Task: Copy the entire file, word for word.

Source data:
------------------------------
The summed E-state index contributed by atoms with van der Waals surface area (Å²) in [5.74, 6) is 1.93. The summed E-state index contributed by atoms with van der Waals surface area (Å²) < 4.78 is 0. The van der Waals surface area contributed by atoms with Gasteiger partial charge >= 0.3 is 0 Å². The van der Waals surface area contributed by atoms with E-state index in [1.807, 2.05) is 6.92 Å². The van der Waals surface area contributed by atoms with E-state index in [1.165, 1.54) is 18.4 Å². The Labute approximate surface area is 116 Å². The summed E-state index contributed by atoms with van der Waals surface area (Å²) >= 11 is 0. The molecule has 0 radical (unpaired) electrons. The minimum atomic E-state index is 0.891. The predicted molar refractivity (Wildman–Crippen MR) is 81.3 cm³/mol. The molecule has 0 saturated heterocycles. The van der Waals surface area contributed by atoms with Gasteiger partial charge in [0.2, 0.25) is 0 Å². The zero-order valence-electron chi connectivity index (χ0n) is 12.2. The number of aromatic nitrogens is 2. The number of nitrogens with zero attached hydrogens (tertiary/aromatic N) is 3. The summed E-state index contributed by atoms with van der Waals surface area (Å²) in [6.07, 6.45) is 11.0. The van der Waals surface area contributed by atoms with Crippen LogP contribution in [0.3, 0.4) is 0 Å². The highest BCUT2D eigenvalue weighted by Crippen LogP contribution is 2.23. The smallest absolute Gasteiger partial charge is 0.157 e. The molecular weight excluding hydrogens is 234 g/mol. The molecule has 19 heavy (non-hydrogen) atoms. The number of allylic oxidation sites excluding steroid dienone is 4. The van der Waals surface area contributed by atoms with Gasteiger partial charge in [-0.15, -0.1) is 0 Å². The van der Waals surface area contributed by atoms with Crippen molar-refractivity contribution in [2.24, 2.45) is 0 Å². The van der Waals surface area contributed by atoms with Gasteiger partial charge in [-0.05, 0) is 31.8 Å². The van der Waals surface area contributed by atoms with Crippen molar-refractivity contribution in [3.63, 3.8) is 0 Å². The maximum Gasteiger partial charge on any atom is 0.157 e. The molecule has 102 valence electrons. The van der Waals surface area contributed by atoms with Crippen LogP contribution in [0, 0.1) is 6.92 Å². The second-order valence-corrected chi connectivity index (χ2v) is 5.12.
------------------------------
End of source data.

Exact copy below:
The summed E-state index contributed by atoms with van der Waals surface area (Å²) in [5.74, 6) is 1.93. The summed E-state index contributed by atoms with van der Waals surface area (Å²) < 4.78 is 0. The van der Waals surface area contributed by atoms with Gasteiger partial charge >= 0.3 is 0 Å². The van der Waals surface area contributed by atoms with E-state index in [1.807, 2.05) is 6.92 Å². The van der Waals surface area contributed by atoms with E-state index in [1.165, 1.54) is 18.4 Å². The Labute approximate surface area is 116 Å². The summed E-state index contributed by atoms with van der Waals surface area (Å²) >= 11 is 0. The molecule has 0 radical (unpaired) electrons. The minimum atomic E-state index is 0.891. The predicted molar refractivity (Wildman–Crippen MR) is 81.3 cm³/mol. The molecule has 0 saturated heterocycles. The van der Waals surface area contributed by atoms with Gasteiger partial charge in [0.2, 0.25) is 0 Å². The zero-order valence-electron chi connectivity index (χ0n) is 12.2. The number of aromatic nitrogens is 2. The number of nitrogens with zero attached hydrogens (tertiary/aromatic N) is 3. The summed E-state index contributed by atoms with van der Waals surface area (Å²) in [6.07, 6.45) is 11.0. The van der Waals surface area contributed by atoms with Crippen LogP contribution in [0.3, 0.4) is 0 Å². The highest BCUT2D eigenvalue weighted by Crippen LogP contribution is 2.23. The smallest absolute Gasteiger partial charge is 0.157 e. The molecular weight excluding hydrogens is 234 g/mol. The molecule has 19 heavy (non-hydrogen) atoms. The number of allylic oxidation sites excluding steroid dienone is 4. The van der Waals surface area contributed by atoms with Gasteiger partial charge in [-0.15, -0.1) is 0 Å². The van der Waals surface area contributed by atoms with Crippen molar-refractivity contribution in [2.24, 2.45) is 0 Å². The van der Waals surface area contributed by atoms with Gasteiger partial charge in [-0.05, 0) is 31.8 Å². The van der Waals surface area contributed by atoms with Crippen molar-refractivity contribution in [3.63, 3.8) is 0 Å². The maximum Gasteiger partial charge on any atom is 0.157 e. The molecule has 102 valence electrons. The van der Waals surface area contributed by atoms with Crippen LogP contribution in [0, 0.1) is 6.92 Å². The second-order valence-corrected chi connectivity index (χ2v) is 5.12.